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Population Bomb

1675 Views 5 Replies 4 Participants Last post by  Dustymac
Hi all,
NPT #3 is a 55 gallon tank that gets about an hour of direct sunlight every day. It's heavily planted with crypts, vals, swords and ludwigia repens. The plants are doing great and there is little algae. For fish, there are a couple large Angels and 6 mature guppies. There is no water filtration - just a submerged pump for circulation.

My problem is about 200 Apple snails and maybe 300 Pond snails, and I'm wondering if this is just too much. You can tell the snails have stopped growing with the Apple snails averaging about 3/8"-1/2" diameter. The four original Apple snails died, evidently from starvation - only the vals look like they've been munched on.

I've also noticed the water getting very faintly cloudy compared to the crystal clear water in the other three NPTs. And just this past month, one of the guppies gave birth and it looks like 20 or so have escaped the Angels and will be allowed to mature unmolested.

So far the fish haven't shown any signs of oxygen deprivation but I'm worried about the cloudiness and whether I need to remove some of the animal life, specifically some of the Apple snails. Any thoughts?

Thanks in Advance!
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Apple snails get big! I have had bad luck with those as I have soft water. I am by no means an expert, but that many snails will use up a lot of calcium, especially the apples. Whenever I notice a lot of small snails and not to many full-grown ones, I remove a bunch of them and add some crushed oyster shells, especially if snail shells start looking a little thin.

Your plant selection sounds solid! How heavy is your plant load? Is there tons of plants, or only a few? The cloudy water might be a bacteria bloom, which means to many snails. Are you sure your pump is not just kicking up detritus?

Hopefully people with more experience will chime in. I have always wondered how snails factor in to the fish load, you always hear 1" per gallon of fish, but how many snails per gallon?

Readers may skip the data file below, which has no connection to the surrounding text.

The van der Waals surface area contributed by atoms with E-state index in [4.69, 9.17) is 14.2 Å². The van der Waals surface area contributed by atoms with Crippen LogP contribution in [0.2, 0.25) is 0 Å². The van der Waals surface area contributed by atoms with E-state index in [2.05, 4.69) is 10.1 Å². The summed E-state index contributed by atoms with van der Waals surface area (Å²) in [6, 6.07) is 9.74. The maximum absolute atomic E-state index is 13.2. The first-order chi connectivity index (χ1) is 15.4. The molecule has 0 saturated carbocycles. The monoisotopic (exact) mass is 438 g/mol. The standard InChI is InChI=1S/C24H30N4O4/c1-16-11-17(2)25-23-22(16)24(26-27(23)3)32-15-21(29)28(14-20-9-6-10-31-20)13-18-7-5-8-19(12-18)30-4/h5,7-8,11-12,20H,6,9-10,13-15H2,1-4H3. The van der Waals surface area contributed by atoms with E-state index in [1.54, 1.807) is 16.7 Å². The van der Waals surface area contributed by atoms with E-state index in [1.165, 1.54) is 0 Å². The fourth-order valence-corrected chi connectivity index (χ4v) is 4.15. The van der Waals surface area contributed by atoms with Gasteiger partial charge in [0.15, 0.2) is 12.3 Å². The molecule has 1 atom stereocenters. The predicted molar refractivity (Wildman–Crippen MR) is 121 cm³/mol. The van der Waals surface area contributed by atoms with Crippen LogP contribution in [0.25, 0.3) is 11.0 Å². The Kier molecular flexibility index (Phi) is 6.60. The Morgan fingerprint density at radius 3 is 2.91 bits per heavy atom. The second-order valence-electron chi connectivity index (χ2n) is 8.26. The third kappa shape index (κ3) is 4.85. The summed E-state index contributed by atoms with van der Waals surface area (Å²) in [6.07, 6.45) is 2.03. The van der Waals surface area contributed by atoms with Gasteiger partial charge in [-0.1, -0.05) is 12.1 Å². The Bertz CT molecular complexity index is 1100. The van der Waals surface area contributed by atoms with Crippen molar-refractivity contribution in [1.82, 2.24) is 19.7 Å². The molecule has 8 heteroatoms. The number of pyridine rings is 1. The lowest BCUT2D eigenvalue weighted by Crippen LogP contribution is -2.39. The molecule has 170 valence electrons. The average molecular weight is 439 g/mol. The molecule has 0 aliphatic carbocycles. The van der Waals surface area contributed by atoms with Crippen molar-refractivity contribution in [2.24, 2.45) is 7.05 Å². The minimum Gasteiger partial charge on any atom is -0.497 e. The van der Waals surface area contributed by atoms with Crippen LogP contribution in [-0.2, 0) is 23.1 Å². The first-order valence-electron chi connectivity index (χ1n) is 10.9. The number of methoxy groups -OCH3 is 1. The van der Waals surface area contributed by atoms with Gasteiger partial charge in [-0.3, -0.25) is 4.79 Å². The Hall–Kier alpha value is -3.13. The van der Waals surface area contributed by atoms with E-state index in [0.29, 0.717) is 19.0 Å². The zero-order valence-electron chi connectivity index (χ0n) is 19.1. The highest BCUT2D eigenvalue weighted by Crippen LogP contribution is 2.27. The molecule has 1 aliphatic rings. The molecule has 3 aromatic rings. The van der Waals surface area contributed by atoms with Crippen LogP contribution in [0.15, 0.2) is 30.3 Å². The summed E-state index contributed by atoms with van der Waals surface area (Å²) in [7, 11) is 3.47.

With that many snails it would probably be a good idea to thin the population as apple snails will get big and add quite a bit to the bio-load of the tank. I think the number of snails is contributing to the cloudy water. Apple snails are popular so you can probably sell them if you'd like.
Thanks for the response and the reminder to check the hardness of the water. Our NPTs have been so stable and carefree, I forget that our water is very soft, too. The two tanks with the largest snail populations were reading 4 on the GH scale. I gave each half a dose so we'll see.

I also have a halfway decent microscope and put some of the cloudy tank water under the lens. You can plainly see the suspended particles and zooming down reveals what looks like bits and pieces of decomposing plant tissue. This made me take a hard look at the plants and along with the vals, some of the newer sword leaves are looking a bit ragged.

Whether or not this has anything to do with the snail boom, it's hard to say. Did the snails take the calcium out of the water, causing the plant decomposition and cloudy water? I can't say, but without doubt this is the most fascinating hobby!!! :)

Anyone want any Apple snails???
assassin snails. they will mercilously eat any other snails in the tank

I'm not sure of the cause, but the water is clear now. Here are the steps performed:

#1) Transferred about 100 (half) of the Apple snails to the other NPTs.

#2) Performed two 15% water changes.

#3) Installed a HOT canister filter with only filter floss to remove floating debris.

#4) Installed a UV sterilizer/filter.

#5) Installed an aerator to improve lower level water circulation.

What exactly cleared the water is hard to say, perhaps all the steps contributed. I definitely think letting the water hardness slip caused the decomposition of the vals and the water cloudiness. (Page 117 of the book...Doh!!!) After I get the water hardness back up to normal, I plan on removing the two filters. Don't know about the aerator. Perhaps I'll replace that with a lower level water pump.

About the UV filter, are there any guidelines for using them in a NPT? Do they affect the plants in any way? Do I need to remove it or is it best to leave running?

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